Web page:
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KTH's greenwashing

KTH:s skenarbete med klimatpåverkan

KTH’ impact on the climate comes from two sources: its operations and its future impact.


Future impact is the future influence on the climate coming from our current technology research and education. Historically, technological innovation has been a primary driver of climate pollution. Whether KTH' current technological innovations - for some yet unknown reason - would have an opposite climate effect in the future can neither be proven or known and is beyond KTH’ control (

KTH does have control over its operations. 

To get a grip of KTH’ current climate impact, we can look at KTH’ own reporting (

Electricity use, heating and cooling account for much of our energy consumption. Here, KTH claims 96% renewable energy consumption, leaving little room for further reducing climate impact.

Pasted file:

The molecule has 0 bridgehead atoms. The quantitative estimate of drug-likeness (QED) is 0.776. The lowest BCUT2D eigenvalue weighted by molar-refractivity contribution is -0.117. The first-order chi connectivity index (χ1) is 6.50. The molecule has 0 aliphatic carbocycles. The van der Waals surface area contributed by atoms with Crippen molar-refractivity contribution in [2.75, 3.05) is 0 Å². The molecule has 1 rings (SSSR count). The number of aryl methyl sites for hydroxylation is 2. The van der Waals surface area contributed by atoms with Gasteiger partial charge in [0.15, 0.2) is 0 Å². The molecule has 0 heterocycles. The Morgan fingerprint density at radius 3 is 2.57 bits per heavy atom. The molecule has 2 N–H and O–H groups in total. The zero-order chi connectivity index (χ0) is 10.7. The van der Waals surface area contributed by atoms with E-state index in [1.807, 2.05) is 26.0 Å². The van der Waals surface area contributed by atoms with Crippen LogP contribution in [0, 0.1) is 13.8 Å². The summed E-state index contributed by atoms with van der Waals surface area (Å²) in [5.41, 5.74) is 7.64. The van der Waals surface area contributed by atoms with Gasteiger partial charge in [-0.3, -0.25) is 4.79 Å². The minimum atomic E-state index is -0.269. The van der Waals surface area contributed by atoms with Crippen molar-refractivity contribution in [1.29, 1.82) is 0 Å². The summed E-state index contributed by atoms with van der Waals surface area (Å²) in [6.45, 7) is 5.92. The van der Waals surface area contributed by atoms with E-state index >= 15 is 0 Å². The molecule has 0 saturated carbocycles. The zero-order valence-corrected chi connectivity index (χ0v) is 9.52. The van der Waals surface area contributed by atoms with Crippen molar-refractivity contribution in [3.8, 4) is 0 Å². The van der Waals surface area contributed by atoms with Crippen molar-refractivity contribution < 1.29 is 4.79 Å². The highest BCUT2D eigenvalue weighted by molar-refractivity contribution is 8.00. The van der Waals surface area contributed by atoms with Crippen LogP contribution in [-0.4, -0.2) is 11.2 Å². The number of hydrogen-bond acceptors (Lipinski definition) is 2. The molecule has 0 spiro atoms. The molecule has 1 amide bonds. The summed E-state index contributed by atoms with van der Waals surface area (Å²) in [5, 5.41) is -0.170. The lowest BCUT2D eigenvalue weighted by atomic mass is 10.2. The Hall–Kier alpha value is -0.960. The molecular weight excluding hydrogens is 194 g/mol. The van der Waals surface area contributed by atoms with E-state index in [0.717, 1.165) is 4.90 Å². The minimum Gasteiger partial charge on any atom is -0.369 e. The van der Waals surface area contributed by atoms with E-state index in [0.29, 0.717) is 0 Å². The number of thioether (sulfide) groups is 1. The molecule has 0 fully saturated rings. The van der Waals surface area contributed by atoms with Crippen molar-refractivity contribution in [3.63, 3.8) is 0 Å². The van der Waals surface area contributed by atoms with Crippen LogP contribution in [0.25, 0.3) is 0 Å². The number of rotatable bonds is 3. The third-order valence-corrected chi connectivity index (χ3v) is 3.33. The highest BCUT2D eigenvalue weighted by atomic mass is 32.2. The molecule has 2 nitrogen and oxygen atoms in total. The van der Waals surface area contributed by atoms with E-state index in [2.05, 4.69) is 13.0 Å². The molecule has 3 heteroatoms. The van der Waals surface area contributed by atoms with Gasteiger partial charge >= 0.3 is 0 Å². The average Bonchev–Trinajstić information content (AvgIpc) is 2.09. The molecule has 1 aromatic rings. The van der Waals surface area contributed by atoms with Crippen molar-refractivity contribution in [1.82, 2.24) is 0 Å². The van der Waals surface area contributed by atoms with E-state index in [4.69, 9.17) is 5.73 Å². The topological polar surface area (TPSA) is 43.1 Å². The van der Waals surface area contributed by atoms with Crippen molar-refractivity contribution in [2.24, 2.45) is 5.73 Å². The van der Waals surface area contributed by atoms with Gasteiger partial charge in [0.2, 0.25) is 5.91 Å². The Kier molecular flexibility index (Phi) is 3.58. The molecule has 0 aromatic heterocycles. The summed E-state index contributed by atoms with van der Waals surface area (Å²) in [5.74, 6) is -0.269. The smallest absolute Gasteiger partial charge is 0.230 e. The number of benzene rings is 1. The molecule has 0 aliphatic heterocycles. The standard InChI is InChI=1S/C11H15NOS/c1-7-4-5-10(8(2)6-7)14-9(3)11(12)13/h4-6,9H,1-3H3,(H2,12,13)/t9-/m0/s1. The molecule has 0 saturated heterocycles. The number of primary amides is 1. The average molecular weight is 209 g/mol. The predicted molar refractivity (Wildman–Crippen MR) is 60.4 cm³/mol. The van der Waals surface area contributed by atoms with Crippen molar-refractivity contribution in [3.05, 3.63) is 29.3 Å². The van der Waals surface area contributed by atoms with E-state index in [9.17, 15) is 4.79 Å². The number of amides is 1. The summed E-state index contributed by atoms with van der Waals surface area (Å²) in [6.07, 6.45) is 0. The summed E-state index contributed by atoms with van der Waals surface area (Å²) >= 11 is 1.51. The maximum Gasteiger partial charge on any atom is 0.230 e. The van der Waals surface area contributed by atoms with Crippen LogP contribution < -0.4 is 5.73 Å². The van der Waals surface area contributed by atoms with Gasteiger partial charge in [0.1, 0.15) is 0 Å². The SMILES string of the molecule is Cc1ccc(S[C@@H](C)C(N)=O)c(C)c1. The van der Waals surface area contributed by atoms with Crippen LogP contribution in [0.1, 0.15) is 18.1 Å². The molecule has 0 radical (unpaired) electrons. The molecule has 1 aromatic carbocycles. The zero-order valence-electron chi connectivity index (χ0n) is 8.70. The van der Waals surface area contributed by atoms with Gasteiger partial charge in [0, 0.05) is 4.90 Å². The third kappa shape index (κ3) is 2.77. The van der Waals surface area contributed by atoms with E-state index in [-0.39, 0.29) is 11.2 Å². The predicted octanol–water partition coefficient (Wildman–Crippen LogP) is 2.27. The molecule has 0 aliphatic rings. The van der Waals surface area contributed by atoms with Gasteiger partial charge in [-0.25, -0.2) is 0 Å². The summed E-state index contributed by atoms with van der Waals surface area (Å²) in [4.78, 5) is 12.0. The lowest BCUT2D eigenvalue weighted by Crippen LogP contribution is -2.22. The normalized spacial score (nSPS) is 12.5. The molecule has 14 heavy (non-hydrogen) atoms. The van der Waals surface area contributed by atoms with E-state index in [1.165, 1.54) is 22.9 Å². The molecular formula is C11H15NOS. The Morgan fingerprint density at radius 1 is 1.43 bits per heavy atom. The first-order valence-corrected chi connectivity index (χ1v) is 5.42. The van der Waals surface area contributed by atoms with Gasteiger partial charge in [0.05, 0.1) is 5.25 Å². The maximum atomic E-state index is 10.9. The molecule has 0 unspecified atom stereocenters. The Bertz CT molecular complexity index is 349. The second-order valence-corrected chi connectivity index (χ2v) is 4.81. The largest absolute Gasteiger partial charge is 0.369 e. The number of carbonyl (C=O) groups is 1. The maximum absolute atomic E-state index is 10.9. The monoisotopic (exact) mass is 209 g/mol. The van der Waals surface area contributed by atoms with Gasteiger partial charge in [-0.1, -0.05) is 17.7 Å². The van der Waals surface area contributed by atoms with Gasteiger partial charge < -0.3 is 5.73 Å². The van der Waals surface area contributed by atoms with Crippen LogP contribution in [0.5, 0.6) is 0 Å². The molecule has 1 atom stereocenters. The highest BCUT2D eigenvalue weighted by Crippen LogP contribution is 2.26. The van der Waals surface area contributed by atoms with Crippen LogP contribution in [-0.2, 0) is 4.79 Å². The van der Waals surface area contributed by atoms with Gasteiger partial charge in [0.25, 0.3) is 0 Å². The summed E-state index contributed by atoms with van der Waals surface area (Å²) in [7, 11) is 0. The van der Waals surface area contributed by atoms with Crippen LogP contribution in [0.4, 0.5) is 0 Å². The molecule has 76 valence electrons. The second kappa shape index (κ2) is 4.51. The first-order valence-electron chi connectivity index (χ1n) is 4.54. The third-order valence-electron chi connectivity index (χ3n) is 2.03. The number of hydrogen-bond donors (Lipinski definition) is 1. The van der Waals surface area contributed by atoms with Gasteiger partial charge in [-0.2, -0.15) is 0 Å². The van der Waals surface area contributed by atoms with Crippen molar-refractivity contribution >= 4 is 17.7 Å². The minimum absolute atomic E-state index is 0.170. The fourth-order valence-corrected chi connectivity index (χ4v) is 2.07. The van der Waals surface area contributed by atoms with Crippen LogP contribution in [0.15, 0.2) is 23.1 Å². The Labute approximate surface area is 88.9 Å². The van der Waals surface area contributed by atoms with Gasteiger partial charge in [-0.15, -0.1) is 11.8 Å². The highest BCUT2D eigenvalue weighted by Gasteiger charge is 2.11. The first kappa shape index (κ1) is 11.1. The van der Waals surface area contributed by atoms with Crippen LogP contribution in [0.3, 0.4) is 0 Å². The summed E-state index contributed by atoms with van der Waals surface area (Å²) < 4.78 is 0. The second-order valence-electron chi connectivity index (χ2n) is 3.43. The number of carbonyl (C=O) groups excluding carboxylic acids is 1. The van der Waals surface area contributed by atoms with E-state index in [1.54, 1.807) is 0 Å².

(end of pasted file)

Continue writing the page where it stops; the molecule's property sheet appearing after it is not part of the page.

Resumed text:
Of all travel impact, >90% of the carbon pollution comes from flights longer than 500 km. Long flights are therefore KTH’ most important source of carbon pollution, exceeding 1.1 ton CO2 per employee per year. (1.1 ton CO2 equals 12% of the annual carbon pollution of the average Swedish citizen.) In 2015, and renewed in 2021, KTH set the goal to reduce its flight impact with 40% compared to the 2015 level ( However, no policy has supported achieving this goal. Nobody has been asked to fly less. During a faculty breakfast meeting on November 19 2019, the former rektor said that she “did not want to put down her foot in this matter”. As a result, our 2023 flight impact still equals the 2015 level. This is a management failure.


If KTH does not address its largest source of carbon pollution, it cannot claim to address sustainability. I challenge KTH to move from greenwashing to becoming an exemplary organisation for others. From “listen to the science” to “look at the scientists”.